The NCCN Guidelines for Smoking Cessation joins a library of 10 additional NCCN Guidelines for Supportive Care, which comprise evidence-based treatment recommendations for supportive care areas including, but not limited to adult cancer pain, antiemesis, cancer- and treatment-related anemia and infections, fatigue, distress management, palliative care, and survivorship. NCCN publishes a full library of 61 clinical guidelines detailing sequential management decisions and interventions that currently apply to 97 percent of cancers affecting people in the United States, as well as cancer prevention, detection and risk reduction, and age-related recommendations.
For more information about the NCCN and the NCCN Guidelines, visit NCCN.org.
About the National Comprehensive Cancer Network
The National Comprehensive Cancer Network® (NCCN®), a not-for-profit alliance of 25 of the world’s leading cancer centers devoted to patient care, research, and education, is dedicated to improving the quality, effectiveness, and efficiency of cancer care so that patients can live better lives. Through the leadership and expertise of clinical professionals at NCCN Member Institutions, NCCN develops resources that present valuable information to the numerous stakeholders in the health care delivery system. As the arbiter of high-quality cancer care, NCCN promotes the importance of continuous quality improvement and recognizes the significance of creating clinical practice guidelines appropriate for use by patients, clinicians, and other health care decision-makers.
The NCCN Member Institutions are: Fred and Pamela Buffett Cancer, Omaha, NE; City of Hope Comprehensive Cancer Center, Los Angeles, CA; Dana-Farber/Brigham and Women’s Cancer Center | Massachusetts General Hospital Cancer Center, Boston, MA; Duke Cancer Institute, Durham, NC; Fox Chase Cancer Center, Philadelphia, PA; Huntsman Cancer Institute at the University of Utah, Salt Lake City, UT; Fred Hutchinson Cancer Research Center/Seattle Cancer Care Alliance, Seattle, WA; The Sidney Kimmel Comprehensive Cancer Center at Johns Hopkins, Baltimore, MD; Robert H. Lurie Comprehensive Cancer Center of Northwestern University, Chicago, IL; Mayo Clinic Cancer Center, Phoenix/Scottsdale, AZ, Jacksonville, FL, and Rochester, MN; Memorial Sloan Kettering Cancer Center, New York, NY; Moffitt Cancer Center, Tampa, FL; The Ohio State University Comprehensive Cancer Center – Arthur G. James Cancer Hospital and Richard J. Solove Research Institute, Columbus, OH; Roswell Park Cancer Institute, Buffalo, NY; Siteman Cancer Center at Barnes-Jewish Hospital and Washington University School of Medicine, St. Louis, MO; St. Jude Children’s Research Hospital/The University of Tennessee Health Science Center, Memphis, TN; Stanford Cancer Institute, Stanford, CA; University of Alabama at Birmingham Comprehensive Cancer Center, Birmingham, AL; UC San Diego Moores Cancer Center, La Jolla, CA; UCSF Helen Diller Family Comprehensive Cancer Center, San Francisco, CA; University of Colorado Cancer Center, Aurora, CO; University of Michigan Comprehensive Cancer Center, Ann Arbor, MI; The University of Texas MD Anderson Cancer Center, Houston, TX; Vanderbilt-Ingram Cancer Center, Nashville, TN; and Yale Cancer Center/Smilow Cancer Hospital, New Haven, CT.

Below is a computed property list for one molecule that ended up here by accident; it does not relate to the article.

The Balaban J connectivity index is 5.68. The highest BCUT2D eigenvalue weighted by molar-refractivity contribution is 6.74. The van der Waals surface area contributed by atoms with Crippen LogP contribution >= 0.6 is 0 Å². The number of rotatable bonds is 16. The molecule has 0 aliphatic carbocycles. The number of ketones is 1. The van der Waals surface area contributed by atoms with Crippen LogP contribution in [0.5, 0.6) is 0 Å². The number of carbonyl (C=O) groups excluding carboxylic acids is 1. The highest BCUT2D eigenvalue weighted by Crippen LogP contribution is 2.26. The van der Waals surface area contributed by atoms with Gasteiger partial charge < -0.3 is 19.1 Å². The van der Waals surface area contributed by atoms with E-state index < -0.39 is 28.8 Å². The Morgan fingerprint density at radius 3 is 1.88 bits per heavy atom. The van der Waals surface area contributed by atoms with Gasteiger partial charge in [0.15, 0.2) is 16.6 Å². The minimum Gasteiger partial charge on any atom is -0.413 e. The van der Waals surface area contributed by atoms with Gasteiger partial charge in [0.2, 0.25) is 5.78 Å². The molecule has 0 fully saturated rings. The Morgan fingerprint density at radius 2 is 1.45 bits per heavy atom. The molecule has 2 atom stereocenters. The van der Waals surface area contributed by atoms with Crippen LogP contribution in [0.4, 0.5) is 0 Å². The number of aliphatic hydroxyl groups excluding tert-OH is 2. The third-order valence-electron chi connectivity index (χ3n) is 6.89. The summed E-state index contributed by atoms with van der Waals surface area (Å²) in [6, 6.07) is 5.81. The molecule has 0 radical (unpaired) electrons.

Katie Kiley Brown, NCCN